CIDP the birth of my princess

My journey began in April 2013. I was a stay at home mummy with two beautiful boys, and William my partner. I was healthy at thirty weeks pregnant, excitedly looking forward to the birth of our daughter who we had already named Kelsey-Mae Patricia.

I started with unbearable back pain, after a while as it wasn’t getting any easier I went to hospital thinking I had gone into early labour, they admitted me for an overnight stay as my blood pressure was low, by morning I was sent home as the baby didn’t seem ready to be born. As the day progressed my tongue felt all tingly like I had burnt it on a hot cup of tea, then my hands and feet felt tingly and I became exhausted, I tried to get some sleep and rest but the back pain was so bad I had to visit my GP, it was all put down to pregnancy and I was advised to rest, which was nearly impossible.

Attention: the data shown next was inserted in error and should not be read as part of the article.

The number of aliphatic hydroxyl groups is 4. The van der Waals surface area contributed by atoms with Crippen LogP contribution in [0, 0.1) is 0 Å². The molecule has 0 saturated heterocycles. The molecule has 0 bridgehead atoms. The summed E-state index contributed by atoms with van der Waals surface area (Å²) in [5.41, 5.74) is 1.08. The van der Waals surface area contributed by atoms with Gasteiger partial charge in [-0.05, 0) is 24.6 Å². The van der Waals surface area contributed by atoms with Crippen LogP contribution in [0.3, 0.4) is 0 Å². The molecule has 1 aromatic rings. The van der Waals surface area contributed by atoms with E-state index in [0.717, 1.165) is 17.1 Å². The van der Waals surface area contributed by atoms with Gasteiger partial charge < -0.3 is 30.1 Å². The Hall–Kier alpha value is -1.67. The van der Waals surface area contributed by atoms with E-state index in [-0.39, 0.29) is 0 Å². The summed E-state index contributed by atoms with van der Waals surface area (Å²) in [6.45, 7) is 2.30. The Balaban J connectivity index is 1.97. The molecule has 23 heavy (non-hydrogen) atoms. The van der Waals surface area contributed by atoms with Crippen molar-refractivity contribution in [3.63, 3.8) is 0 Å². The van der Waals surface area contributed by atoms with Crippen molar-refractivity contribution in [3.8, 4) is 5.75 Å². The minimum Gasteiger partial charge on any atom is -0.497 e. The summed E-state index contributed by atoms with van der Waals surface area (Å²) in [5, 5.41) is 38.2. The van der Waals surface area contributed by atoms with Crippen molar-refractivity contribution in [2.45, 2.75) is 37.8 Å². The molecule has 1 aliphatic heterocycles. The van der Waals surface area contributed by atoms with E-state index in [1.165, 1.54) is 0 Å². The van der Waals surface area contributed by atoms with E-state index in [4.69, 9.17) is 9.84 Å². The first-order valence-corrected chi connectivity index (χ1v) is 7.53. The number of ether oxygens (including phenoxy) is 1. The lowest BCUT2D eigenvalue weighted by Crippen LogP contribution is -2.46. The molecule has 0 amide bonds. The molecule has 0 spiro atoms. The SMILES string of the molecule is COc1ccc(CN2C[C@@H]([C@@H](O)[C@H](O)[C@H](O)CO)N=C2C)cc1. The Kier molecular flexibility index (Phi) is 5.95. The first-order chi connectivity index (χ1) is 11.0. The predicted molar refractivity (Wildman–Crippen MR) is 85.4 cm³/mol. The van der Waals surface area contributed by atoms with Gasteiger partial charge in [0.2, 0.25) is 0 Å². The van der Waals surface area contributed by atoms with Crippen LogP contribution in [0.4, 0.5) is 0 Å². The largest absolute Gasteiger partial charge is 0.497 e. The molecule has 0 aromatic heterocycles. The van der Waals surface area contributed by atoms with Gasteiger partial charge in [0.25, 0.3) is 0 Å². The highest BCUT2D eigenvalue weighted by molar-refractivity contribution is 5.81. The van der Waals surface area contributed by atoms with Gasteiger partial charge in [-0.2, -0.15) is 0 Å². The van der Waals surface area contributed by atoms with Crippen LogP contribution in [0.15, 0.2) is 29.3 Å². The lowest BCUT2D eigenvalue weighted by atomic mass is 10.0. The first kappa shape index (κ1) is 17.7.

Over the next twenty four hours the pain came and went so I did manage to fall asleep, but on awaking I realised something was seriously wrong as my face had dropped on the right side, I shouted for my mum who had stayed to help William with the children. We rang 111 and an ambulance arrived and took me to A&E, then I was transferred to the medical assessment ward where I was transferred to the medical assessment ward where I was now diagnosed with Bells Palsy, they gave me steroids to take and I was discharged.

I went home but I couldn’t stop being sick and my balance was affected, I managed to sleep for a while but over the next twenty four hours I became worse, I woke up to find both sides of my face had dropped and I had lost the use of my right leg and kept dropping to the floor which was very worrying being so heavily pregnant, I knew there was something very seriously wrong but no-one was listening to me.